Photo: Swiss Family Fun
Moulins souterrains du Col-des-Roches
Rounding out the list of most beautiful caves in Switzerland is Col-des-Roches. Hydropower is nearly hard to harness if brooks and rivers only stream sluggishly above ground. As a result, residents of the Le Locle Valley began to use underground streams. This is how the “Col-des-Roches” cave mills came to be.
How the underground workshop was established almost 400 years ago beggars comprehension. Despite this, water-powered mills and sawmills may be found in natural and man-made tunnels and karst caverns. Volunteers renovated the cave factory, which is the only one in Europe, and it is now available to the public.
The underground mills provide insight into a period of area history. The usage of hydropower is demonstrated at a museum on the working and purpose of the mills, which allows visitors to get insight into the Jura’s unique character. The repaired mill and sawmill machinery may be seen in the grottoes and tunnels.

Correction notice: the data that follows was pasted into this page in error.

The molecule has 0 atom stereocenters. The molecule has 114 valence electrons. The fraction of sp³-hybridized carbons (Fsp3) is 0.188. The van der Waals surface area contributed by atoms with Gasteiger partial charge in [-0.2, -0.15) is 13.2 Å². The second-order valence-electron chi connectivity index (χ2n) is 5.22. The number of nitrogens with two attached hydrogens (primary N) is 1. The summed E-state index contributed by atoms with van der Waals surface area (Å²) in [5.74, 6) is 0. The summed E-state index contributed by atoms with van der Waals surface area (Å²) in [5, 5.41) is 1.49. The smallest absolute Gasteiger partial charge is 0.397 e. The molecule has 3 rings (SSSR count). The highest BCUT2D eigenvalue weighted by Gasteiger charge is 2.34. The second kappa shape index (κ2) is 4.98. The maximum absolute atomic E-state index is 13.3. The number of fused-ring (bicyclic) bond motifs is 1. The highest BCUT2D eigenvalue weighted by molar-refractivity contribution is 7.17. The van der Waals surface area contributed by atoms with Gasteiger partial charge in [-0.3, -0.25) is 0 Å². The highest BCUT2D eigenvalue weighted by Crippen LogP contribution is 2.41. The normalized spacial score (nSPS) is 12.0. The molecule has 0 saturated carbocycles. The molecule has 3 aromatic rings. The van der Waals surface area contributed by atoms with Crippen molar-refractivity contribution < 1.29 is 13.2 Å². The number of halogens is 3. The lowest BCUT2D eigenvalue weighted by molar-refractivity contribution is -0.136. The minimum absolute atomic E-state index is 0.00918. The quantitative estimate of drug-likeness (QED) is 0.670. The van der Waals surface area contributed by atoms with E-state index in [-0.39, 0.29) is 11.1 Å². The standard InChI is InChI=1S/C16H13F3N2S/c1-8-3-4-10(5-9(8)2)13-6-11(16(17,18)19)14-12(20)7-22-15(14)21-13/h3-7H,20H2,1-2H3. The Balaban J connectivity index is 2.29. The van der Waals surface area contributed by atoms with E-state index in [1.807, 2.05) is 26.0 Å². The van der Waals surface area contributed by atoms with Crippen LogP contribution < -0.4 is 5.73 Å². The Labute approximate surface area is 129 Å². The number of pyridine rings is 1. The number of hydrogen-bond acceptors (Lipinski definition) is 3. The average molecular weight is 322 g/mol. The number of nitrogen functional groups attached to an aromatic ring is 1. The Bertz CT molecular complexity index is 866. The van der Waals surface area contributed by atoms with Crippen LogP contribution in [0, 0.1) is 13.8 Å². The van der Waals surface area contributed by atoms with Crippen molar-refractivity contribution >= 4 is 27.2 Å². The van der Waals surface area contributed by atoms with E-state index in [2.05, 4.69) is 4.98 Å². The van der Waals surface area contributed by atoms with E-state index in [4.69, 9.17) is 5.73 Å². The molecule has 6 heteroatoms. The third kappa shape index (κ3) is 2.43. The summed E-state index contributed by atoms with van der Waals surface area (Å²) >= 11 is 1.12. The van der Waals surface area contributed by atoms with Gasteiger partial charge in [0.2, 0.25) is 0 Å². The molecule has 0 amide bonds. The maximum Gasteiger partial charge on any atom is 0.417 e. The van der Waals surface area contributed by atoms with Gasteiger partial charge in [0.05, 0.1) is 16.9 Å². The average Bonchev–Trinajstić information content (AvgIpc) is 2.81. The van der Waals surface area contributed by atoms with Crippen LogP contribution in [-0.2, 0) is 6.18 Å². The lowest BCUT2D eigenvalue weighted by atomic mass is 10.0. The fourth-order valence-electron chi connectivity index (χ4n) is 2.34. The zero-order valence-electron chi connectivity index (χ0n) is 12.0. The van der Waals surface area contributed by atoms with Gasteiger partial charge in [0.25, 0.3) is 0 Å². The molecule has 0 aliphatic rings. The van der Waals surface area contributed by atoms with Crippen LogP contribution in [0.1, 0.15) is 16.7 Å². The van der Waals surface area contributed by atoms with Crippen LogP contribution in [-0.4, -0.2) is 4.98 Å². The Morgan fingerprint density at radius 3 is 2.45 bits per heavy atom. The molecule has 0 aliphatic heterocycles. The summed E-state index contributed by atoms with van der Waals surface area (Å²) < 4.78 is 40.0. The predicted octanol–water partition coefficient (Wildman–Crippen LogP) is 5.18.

Bring a warm sweater because the cave is frigid, with an average temperature of 7°C.
In 1653 and 1660, the natural cave was turned into a water-powered subterranean mill, and it now houses remnants of 17th, 18th, and 19th century equipment. Hydraulic energy is used to reassemble a flour mill on many storeys. Visitors may learn about the key topics of a rich and little-known regional history at this place, which is unique in Europe. The permanent display covers the site’s history as well as key subjects such as agriculture, milling, baking, hydraulic energy, electricity, and boundaries.
Location: Le Locle Valley
Photo: Wikimedia Commons